Whether it stems from medical malpractice or an auto accident, negligence can unfortunately result in death. In most personal injury lawsuits, the plaintiff filing the lawsuit is the one that suffered some sort of physical injury. They are suing because they desire compensation for the injuries that they sustained and the costs associated with those injuries.
When the plaintiff dies, although they have sustained harm from another’s negligence, they are obviously not around to sue that party. A wrongful death claim allows those who were affected by that person’s death to sue the person responsible. However, there are two separate types of claims involving deaths: Wrongful Death Claim and Survival Action.
Wrongful Death Claim
The first of those claims is your garden variety wrongful death claim. In this type of claim, those closest to the deceased are suing for the loss of his or her presence. In order to bring a wrongful death claim, you have to be a “party in interest.” Each state has a statutory scheme that lays out exactly who a “party in interest’ is. Typically, they include the immediate family members of the victim. For example, Maryland has a two-tiered system for figuring out who is entitled to bring a wrongful death action: primary and secondary beneficiaries. Primary beneficiaries are parents, children, and spouses of the deceased person. While secondary beneficiaries are those who are related by blood or marriage should no primary beneficiaries exist. Of course, secondary beneficiaries have to be dependent on the deceased in order to bring a claim.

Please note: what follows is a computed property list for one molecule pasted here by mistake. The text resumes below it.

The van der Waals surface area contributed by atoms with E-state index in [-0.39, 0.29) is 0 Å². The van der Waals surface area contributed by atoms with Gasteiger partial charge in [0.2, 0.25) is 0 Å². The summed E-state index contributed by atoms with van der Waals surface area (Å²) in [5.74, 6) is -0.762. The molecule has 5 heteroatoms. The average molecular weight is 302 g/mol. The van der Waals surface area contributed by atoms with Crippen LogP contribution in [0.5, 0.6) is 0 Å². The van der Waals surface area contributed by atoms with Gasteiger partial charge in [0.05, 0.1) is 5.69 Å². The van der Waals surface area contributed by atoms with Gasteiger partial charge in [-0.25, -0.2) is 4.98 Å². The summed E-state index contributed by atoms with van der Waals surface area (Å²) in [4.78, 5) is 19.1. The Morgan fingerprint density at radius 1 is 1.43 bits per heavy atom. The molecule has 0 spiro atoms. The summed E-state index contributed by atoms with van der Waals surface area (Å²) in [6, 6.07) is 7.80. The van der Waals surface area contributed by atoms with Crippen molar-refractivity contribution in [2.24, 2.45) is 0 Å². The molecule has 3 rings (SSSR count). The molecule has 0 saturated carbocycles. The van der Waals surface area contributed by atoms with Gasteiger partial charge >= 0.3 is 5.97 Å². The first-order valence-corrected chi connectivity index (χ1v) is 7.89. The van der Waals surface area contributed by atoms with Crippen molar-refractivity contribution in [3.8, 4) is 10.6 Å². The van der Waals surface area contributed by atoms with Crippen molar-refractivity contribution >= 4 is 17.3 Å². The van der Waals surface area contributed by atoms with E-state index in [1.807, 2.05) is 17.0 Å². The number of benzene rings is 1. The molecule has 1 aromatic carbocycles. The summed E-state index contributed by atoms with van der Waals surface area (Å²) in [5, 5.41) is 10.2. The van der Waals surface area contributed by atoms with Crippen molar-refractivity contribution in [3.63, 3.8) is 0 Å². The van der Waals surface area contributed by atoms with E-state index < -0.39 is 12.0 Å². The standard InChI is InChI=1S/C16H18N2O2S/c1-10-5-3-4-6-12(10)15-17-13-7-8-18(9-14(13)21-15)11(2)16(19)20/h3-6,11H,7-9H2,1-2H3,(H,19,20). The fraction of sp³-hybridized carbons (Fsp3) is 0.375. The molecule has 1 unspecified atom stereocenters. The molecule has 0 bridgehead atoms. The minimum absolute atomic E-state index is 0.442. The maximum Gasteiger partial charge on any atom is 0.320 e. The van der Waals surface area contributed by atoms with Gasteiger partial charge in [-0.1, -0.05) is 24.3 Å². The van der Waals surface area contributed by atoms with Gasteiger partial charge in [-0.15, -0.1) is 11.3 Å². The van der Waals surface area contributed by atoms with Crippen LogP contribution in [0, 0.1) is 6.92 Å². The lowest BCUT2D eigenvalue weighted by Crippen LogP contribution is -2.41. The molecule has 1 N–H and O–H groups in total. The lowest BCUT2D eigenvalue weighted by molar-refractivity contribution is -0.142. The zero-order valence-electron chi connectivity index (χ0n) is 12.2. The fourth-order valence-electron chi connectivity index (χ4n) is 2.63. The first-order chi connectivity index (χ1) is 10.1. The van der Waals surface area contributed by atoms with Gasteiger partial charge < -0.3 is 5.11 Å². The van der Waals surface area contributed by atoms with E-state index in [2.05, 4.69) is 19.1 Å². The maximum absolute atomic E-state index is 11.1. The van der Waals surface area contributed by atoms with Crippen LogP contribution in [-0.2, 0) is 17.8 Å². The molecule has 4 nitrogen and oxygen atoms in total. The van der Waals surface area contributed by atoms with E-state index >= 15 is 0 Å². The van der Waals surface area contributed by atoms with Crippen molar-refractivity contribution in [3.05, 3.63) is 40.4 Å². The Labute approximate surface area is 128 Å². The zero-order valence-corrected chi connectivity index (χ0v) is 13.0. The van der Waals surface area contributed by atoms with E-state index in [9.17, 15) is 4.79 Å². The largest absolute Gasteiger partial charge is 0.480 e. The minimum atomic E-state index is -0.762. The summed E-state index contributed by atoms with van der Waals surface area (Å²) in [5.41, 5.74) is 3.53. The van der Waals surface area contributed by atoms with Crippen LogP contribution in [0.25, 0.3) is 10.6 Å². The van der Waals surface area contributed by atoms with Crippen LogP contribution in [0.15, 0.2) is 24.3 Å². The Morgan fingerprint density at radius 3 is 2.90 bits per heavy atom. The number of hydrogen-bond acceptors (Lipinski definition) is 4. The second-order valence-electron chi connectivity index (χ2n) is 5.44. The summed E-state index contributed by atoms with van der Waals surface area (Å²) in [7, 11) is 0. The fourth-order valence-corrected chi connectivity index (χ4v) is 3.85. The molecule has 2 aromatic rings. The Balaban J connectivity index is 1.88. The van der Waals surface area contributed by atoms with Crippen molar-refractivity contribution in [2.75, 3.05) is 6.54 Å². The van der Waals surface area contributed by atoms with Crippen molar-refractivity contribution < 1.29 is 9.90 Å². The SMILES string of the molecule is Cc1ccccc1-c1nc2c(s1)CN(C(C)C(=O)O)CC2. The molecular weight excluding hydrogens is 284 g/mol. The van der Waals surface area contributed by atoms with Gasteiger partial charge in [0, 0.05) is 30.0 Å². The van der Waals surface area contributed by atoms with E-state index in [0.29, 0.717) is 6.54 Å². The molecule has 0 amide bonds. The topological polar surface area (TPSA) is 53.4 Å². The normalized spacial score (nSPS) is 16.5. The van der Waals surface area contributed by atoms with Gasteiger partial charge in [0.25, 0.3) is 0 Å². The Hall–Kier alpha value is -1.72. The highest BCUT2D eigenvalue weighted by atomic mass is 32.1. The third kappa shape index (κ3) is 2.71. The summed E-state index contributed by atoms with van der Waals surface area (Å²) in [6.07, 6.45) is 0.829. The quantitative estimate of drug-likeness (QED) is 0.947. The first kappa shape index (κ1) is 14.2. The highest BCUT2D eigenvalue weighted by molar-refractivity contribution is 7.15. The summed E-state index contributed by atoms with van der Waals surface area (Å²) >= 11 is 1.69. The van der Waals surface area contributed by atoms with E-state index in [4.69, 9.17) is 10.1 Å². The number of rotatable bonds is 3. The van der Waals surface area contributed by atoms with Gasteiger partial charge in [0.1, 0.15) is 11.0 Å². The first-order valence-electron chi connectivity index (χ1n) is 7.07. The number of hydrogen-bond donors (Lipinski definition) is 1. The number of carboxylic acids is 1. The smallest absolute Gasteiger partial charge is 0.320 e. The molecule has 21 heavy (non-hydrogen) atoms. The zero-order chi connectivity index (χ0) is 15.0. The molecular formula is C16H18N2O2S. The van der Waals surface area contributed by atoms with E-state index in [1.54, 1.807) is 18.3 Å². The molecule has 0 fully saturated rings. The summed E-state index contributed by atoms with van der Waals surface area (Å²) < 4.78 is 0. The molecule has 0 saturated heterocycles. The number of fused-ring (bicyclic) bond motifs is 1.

In a wrongful death claim, the damages that a party can recover flow directly from their loved one’s loss. For example, the family of the deceased would be entitled to the lost wages of the deceased. They would also be entitled to any future lost wages that the deceased would make. The goal of the civil justice system is to make plaintiffs “whole again,” and I think a wrongful death claim is an excellent illustration of how that end is almost accomplished. When a loved one dies, the family loses their income, possible pensions, inheritance, and the value of goods and services that they supply. Wrongful death damages attempt to quantify these numbers and pass them along to the family. However, in cases involving the death of a loved one, you can never truly be made completely whole, considering that you have to deal with the tragic loss of a loved one. Wrongful death claims do allow recovery of non-economic damages such as pain and suffering and loss of companionship. Of course, these will never compensate someone for the loss of a family member.
And unfortunately, many states have placed caps on the amount of damages that a plaintiff can receive in a wrongful death action. This usually depends on the number of beneficiaries who bring suit. It is also vital to keep the statute of limitations in mind as well. For example, in Maryland, the decedent’s estate typically has three years from the death of the deceased to file a wrongful death action.
Survival actions are slightly different, but still try to achieve the same goal: requiring the defendant to pay for the costs associated with the damage that they caused. While wrongful death claims are brought by the plaintiffs suing for the loss of their loved ones, survival actions are brought on behalf of the deceased. Think of these as “substitution claims.” Survival actions involve cases where the deceased suffered injuries as a result of another’s negligence but did not pass away immediately. After they do pass away, the deceased’s estate can “substitute” themselves as the plaintiff on behalf of deceased. Here, they are not suing for their loved one’s loss. Rather, they are suing on behalf of the deceased for the deceased’s injuries. Along with economic damages such as lost wages and medical bills, damages for pain and suffering are also recoverable.
In cases where the death was not immediate, most families bring both types of claims. This makes sense. It preserves the right of the victim to sue while allowing the loved ones to seek justice for their loss. While most legal doctrines originate from the common law that dates back many centuries, wrongful death claims and survival actions are a fairly new thing. They were created by statute fairly recently, meaning that the legislature maintains control over how they may be sought and the types of damages that can be recovered.